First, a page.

April 23, 2008

I Hate You Because You Influenced Me

I will warn you...this is a rather personal post on my behalf. I am not sure I want this out in cyberspace, but I am posting it because I know I am not the only one dealing with these issues. I know it often helps to know others feel the same way. So here it is...

A few days ago, I learned that my absentee, biological father is dying. By absentee I mean I have only seen him about 6-8 times my entire life for brief moments; the last time, aside from this past Monday, was over 12 years ago for about an hour. Not what would be called a budding father-son relationship.

This lack of relationship and desertion has caused many feelings of hurt and anger through the years. In fact, I have worked through the anger and hurt repeatedly over the past 34 years. I work through issues of forgiveness, and then something triggers the anger and hurt all over again. I never imagined the hurt and anger that would be my personal wrestling match this past weekend. Something about knowing he is dying (2-4 weeks) brought out something different. I had to wrestle with whether or not I would even visit; whether or not I even wanted to visit.

Sometimes you just have to talk to someone...sometimes its not even on purpose. You are just processing stuff and it seems to come out to everyone around you. I talked with a friend who had found himself in a similar situation. I told him about my father. He said, "I tried that forgiveness thing with my father before he died. If I were you I would say 'F@#$ him' and just move on! It will always be disappointing." Another friend told me I sounded selfish because I didn't know if I wanted to see him.

I wrestled all weekend with what I was going to do. I even drove the 30 miles to his apartment, didn't stop, turned around and came back home. It wasn't until Monday morning that I finally decided to visit, and so I returned.

As I sat in his living room, I could hardly speak to him...or look at him.

What do you say to someone who is your father, and yet you don't have a clue what he is like?

So I watched. I watched how he interacted. I listened to what he said. And I got mad. I got mad because I saw mannerisms and facial expressions that were my own. It made me angry that someone who was never a part of my life should still have an influence in who I am. Even the anger and pain at his absence have shaped me. I hated him for that influence.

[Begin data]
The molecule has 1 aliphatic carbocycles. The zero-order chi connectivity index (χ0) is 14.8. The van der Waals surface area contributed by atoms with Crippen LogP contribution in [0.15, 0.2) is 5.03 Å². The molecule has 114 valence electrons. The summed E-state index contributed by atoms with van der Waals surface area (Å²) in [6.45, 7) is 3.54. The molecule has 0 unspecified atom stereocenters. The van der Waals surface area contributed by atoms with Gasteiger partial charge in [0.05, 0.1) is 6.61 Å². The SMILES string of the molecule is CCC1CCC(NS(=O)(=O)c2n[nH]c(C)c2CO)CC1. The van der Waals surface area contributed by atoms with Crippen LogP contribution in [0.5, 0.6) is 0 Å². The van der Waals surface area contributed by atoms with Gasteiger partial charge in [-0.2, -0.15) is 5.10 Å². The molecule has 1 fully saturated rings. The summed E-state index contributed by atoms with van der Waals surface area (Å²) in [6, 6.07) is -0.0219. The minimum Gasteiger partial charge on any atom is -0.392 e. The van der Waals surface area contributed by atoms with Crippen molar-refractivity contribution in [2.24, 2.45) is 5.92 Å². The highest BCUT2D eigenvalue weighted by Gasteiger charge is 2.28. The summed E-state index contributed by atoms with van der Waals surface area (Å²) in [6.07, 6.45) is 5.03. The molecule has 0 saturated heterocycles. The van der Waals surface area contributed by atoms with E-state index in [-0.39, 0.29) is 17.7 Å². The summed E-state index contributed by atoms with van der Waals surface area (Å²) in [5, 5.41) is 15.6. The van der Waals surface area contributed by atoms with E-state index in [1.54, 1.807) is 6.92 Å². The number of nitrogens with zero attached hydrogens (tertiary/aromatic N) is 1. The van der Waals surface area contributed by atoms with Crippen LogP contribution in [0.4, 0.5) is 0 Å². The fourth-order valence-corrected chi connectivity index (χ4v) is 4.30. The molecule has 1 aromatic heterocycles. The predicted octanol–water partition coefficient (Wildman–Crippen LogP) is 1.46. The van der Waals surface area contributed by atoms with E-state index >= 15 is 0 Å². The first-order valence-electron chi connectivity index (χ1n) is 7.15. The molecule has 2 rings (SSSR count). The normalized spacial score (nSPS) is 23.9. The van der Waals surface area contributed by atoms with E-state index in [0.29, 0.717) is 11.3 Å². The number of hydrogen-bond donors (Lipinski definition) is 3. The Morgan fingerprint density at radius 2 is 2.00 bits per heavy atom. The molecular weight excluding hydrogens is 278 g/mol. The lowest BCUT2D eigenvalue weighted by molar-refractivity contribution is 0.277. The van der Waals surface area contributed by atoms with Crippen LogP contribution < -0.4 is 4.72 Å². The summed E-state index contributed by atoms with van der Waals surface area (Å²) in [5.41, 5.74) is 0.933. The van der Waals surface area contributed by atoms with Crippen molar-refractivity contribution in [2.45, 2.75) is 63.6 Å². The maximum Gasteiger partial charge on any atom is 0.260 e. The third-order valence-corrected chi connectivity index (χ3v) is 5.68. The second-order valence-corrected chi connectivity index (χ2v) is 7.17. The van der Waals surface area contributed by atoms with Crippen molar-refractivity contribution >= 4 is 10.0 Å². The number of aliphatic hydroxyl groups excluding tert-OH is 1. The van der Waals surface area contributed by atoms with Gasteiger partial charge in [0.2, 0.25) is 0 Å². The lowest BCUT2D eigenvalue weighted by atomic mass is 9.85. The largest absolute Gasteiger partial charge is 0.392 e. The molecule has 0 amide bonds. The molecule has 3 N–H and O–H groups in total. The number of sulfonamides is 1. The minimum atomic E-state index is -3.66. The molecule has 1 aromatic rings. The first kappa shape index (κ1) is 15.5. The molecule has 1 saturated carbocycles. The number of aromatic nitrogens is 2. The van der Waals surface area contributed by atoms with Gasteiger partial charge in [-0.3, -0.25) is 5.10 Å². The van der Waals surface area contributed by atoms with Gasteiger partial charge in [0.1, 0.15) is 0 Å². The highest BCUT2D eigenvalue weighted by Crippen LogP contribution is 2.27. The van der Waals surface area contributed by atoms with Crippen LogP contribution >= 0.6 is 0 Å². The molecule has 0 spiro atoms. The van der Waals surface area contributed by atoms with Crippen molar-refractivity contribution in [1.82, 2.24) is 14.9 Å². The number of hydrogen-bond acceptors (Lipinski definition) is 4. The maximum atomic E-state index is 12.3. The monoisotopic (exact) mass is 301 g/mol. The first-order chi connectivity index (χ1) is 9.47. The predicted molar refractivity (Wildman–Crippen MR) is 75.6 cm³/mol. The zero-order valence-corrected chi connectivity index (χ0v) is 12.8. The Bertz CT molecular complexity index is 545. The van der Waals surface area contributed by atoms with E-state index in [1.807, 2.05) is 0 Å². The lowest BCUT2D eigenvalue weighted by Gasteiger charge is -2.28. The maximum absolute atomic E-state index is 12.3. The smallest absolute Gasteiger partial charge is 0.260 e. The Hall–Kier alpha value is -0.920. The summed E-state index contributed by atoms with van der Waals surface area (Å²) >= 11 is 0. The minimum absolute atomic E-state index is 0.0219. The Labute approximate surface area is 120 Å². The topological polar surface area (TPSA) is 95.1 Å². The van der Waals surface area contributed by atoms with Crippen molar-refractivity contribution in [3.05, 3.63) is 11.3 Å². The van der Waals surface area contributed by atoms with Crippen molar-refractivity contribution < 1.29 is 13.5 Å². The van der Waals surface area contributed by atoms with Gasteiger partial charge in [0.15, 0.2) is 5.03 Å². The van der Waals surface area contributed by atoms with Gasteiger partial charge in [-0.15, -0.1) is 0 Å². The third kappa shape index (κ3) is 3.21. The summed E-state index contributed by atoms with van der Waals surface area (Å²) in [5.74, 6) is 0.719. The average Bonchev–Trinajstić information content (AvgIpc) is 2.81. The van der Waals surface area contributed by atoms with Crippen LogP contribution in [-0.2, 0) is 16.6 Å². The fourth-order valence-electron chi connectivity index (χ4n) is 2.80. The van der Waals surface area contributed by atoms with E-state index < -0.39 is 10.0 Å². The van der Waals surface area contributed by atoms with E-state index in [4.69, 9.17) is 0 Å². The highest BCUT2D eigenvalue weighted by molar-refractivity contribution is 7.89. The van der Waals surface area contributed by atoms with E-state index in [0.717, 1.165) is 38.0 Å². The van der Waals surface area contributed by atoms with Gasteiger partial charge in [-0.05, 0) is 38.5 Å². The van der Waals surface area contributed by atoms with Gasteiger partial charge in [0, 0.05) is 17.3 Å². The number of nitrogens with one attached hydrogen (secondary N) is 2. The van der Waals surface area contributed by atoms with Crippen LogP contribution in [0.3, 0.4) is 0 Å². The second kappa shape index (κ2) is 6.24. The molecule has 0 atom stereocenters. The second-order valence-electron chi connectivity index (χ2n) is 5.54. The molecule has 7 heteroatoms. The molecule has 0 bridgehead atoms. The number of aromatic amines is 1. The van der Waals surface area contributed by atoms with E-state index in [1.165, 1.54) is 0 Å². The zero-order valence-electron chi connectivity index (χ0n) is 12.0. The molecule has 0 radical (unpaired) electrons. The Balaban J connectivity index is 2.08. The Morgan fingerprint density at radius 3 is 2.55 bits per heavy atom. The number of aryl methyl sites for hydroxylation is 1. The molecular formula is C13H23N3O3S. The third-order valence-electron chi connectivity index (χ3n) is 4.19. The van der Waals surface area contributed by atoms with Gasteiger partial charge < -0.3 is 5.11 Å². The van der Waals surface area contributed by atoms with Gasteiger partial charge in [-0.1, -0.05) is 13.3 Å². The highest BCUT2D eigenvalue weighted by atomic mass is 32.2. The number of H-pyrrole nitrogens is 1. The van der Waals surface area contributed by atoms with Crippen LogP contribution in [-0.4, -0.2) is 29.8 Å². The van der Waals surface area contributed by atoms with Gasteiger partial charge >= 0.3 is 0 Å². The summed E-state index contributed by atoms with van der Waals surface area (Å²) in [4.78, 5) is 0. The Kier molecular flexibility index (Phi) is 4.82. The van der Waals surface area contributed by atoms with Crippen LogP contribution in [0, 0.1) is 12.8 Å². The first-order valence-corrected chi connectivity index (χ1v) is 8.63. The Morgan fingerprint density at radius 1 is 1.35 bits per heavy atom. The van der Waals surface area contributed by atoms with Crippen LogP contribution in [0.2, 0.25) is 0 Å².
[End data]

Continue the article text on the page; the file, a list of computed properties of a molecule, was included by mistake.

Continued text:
But I also pitied him. He knows his mistakes. He feels the guilt. He hasn't said so, but I can see it in his eyes; I can hear it in his voice.

After a half hour watching, talking with he and the other guests, he got up to go outside and motioned for me to come along. In those few private moments he explained the cancer and treatment process. I sat fighting the urge to just let him have it, and knowing, deep down, that I had to forgive.

Ever since my daughter was young we have prayed with her before putting her to bed. The standard, and only, prayer we have prayed is the Lord's Prayer; kids like consistency. On Sunday night, as we prayed, I heard the words a little differently... "Forgives us our trespasses as we also for those who trespass against us." I didn't like them in this instance, but there they were, and I knew that I would have to reach that point. I had to forgive him not because it would let him off the hook for what he had done or because he would start weeping and ask for the forgiveness. I had to forgive because I had never verbalized it to him, and because a lack of forgiveness only hurts me and my relationships with everyone else and the God I claim to serve.

So as we sat on the back porch of his apartment, I forced the words out..."I forgive you whether or not you want it or accept it." There it was. I said it, and he took it. Nothing really happened. He was quiet. I was quiet. It was an anti-climactic ending to a fews days of intense inner turmoil.

I still don't know if I actually mean it or understand the extent of what I said...sometimes the words have to come before the actuality. I still don't know what will come the visit, but at least there is an opening. We'll see...

I have written briefly on this before:
Reflections of a Fatherless Father


  1. Hi Eric - I appreciate your sharing. Believe me, you are not alone - many go through similar situations as yours and it's good to get it out. I have a stepmother I abhor who is dying of colon cancer - I also struggle with issues of forgiveness and I may or may not see her before she dies. Forgiveness is hard but I learned that I can forgive someone while I still don't like them or agree with what they do. I wish you peace with this.

  2. Eric,

    I can only think of the man who said to Jesus, "I believe. Help my unbelief." God knows us in ways we can't fathom. I have to believe that a good, loving, and just God has grace for you and your situation with your father--however it plays out. Peace be with you brother. --Andy Lauer